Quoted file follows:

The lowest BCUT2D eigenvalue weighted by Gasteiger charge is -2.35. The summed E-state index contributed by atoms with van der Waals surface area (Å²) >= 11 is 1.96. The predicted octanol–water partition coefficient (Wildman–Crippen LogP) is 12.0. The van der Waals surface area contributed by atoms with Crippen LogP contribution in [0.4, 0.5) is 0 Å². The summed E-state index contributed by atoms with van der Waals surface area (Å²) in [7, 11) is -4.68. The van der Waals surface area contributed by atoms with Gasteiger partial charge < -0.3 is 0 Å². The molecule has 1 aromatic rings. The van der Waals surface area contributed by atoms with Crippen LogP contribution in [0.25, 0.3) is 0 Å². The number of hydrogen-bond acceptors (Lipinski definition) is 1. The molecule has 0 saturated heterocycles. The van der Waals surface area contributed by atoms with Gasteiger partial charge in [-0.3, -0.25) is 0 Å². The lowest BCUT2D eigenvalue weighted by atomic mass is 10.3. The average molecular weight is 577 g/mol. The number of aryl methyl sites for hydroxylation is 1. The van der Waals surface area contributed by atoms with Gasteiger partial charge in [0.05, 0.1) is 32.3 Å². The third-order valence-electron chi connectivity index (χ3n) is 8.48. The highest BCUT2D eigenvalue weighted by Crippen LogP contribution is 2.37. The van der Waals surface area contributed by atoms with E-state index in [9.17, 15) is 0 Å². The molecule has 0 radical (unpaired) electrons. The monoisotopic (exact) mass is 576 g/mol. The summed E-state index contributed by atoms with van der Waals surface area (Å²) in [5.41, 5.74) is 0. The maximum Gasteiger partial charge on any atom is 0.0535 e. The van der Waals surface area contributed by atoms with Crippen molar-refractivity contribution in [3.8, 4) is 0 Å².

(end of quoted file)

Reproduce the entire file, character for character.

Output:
The lowest BCUT2D eigenvalue weighted by Gasteiger charge is -2.35. The summed E-state index contributed by atoms with van der Waals surface area (Å²) >= 11 is 1.96. The predicted octanol–water partition coefficient (Wildman–Crippen LogP) is 12.0. The van der Waals surface area contributed by atoms with Crippen LogP contribution in [0.4, 0.5) is 0 Å². The summed E-state index contributed by atoms with van der Waals surface area (Å²) in [7, 11) is -4.68. The van der Waals surface area contributed by atoms with Gasteiger partial charge < -0.3 is 0 Å². The molecule has 1 aromatic rings. The van der Waals surface area contributed by atoms with Crippen LogP contribution in [0.25, 0.3) is 0 Å². The number of hydrogen-bond acceptors (Lipinski definition) is 1. The molecule has 0 saturated heterocycles. The van der Waals surface area contributed by atoms with Gasteiger partial charge in [-0.3, -0.25) is 0 Å². The lowest BCUT2D eigenvalue weighted by atomic mass is 10.3. The average molecular weight is 577 g/mol. The number of aryl methyl sites for hydroxylation is 1. The van der Waals surface area contributed by atoms with Gasteiger partial charge in [0.05, 0.1) is 32.3 Å². The third-order valence-electron chi connectivity index (χ3n) is 8.48. The highest BCUT2D eigenvalue weighted by Crippen LogP contribution is 2.37. The van der Waals surface area contributed by atoms with E-state index in [9.17, 15) is 0 Å². The molecule has 0 radical (unpaired) electrons. The monoisotopic (exact) mass is 576 g/mol. The summed E-state index contributed by atoms with van der Waals surface area (Å²) in [5.41, 5.74) is 0. The maximum Gasteiger partial charge on any atom is 0.0535 e. The van der Waals surface area contributed by atoms with Crippen molar-refractivity contribution in [3.8, 4) is 0 Å².